If you are the last one over the line, bring the buoy home or at least check that it is no longer there. (I’m sure you will be rewarded with a better handicap next time)
If there is a cruise liner at the wharf and you are inside the edge of the marina line you will infringe their 50m no-go zone. Tack around Warner’s buoy as soon as you can.
Attention All Crew
Are you as good as these brave (potential) skippers at Ellis Beach last month?
K1 & K2 (experienced big boat crew, their real names have been disguised to protect the guilty) decided to show their mastery in the puny little Lasers. Of course, being the person responsible for the Lasers for the day, I offered some basic coaching. I would take out a Laser to guide them through the finer points of dinghy sailing. Unfortunately my pupils hadn’t sailed a Laser before and decided liquid refreshments were necessary before embarking. An unfavourable choice of alcoholic beverages was made in the hope that it would disguise their skills shortage. Nevertheless they boldly hauled the little vessels down to the beach.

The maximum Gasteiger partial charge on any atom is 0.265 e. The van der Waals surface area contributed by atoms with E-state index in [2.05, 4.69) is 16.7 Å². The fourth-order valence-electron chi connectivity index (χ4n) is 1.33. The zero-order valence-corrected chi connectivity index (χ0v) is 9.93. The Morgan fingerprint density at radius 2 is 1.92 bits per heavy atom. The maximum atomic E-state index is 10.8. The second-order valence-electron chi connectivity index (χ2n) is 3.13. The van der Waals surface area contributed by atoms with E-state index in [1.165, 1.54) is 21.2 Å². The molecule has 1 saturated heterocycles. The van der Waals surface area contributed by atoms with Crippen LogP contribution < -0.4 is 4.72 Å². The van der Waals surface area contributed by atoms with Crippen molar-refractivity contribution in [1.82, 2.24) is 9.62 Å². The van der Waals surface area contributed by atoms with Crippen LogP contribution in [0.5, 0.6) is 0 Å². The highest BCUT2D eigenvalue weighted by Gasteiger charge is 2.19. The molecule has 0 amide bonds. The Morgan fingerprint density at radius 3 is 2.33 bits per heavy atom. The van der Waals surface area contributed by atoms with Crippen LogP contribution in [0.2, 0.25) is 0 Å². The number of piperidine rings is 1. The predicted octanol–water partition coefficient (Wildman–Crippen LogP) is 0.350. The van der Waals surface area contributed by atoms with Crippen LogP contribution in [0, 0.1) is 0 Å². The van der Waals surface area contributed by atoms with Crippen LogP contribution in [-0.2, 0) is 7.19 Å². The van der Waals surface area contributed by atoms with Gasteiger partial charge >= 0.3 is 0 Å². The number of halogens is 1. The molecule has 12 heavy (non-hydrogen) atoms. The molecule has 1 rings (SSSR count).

D, fresh out of the school sailing programme, offered a quick course on speed tacking and racing tactics while the boats were still on the beach. Confusion and bravado descended in equal measure on K1 & K2. Determined to show the young whippersnapper that they had taken on his timely lessons, launched the boats into a moderate surf. A 10 kt breeze propelled them into the ocean heading for the horizon on a starboard tack. All looked well as I prepared my boat to follow, taking time to lower the rudder then centreboard as the boat heaved and bucked. Clambering aboard and sheeting in the prow punched through the last swell and I could look up, my pupils were now well out to sea steering very erratic courses.